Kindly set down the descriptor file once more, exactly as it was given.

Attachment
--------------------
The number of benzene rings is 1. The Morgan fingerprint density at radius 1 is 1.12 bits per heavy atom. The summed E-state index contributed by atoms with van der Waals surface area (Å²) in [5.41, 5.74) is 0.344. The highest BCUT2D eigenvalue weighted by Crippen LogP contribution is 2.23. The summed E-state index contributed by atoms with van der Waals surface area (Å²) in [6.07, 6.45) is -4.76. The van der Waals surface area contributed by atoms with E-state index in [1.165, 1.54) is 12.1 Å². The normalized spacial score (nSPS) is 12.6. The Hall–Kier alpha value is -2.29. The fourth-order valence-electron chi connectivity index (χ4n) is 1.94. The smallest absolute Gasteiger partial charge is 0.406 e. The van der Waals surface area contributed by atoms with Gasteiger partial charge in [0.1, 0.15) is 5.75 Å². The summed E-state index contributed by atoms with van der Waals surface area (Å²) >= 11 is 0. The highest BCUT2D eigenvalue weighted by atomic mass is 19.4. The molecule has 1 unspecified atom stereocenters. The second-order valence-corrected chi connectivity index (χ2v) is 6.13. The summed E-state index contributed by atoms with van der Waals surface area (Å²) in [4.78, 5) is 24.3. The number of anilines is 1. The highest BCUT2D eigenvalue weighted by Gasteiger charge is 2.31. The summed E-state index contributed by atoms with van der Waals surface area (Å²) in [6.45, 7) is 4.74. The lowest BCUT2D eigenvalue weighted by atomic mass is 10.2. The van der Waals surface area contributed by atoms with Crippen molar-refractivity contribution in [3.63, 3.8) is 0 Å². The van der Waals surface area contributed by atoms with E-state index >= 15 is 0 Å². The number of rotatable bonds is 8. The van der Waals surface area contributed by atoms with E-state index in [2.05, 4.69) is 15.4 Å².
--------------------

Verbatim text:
The number of benzene rings is 1. The Morgan fingerprint density at radius 1 is 1.12 bits per heavy atom. The summed E-state index contributed by atoms with van der Waals surface area (Å²) in [5.41, 5.74) is 0.344. The highest BCUT2D eigenvalue weighted by Crippen LogP contribution is 2.23. The summed E-state index contributed by atoms with van der Waals surface area (Å²) in [6.07, 6.45) is -4.76. The van der Waals surface area contributed by atoms with E-state index in [1.165, 1.54) is 12.1 Å². The normalized spacial score (nSPS) is 12.6. The Hall–Kier alpha value is -2.29. The fourth-order valence-electron chi connectivity index (χ4n) is 1.94. The smallest absolute Gasteiger partial charge is 0.406 e. The van der Waals surface area contributed by atoms with Gasteiger partial charge in [0.1, 0.15) is 5.75 Å². The summed E-state index contributed by atoms with van der Waals surface area (Å²) >= 11 is 0. The highest BCUT2D eigenvalue weighted by atomic mass is 19.4. The molecule has 1 unspecified atom stereocenters. The second-order valence-corrected chi connectivity index (χ2v) is 6.13. The summed E-state index contributed by atoms with van der Waals surface area (Å²) in [4.78, 5) is 24.3. The number of anilines is 1. The highest BCUT2D eigenvalue weighted by Gasteiger charge is 2.31. The summed E-state index contributed by atoms with van der Waals surface area (Å²) in [6.45, 7) is 4.74. The lowest BCUT2D eigenvalue weighted by atomic mass is 10.2. The van der Waals surface area contributed by atoms with Crippen molar-refractivity contribution in [3.63, 3.8) is 0 Å². The van der Waals surface area contributed by atoms with E-state index >= 15 is 0 Å². The number of rotatable bonds is 8. The van der Waals surface area contributed by atoms with E-state index in [2.05, 4.69) is 15.4 Å².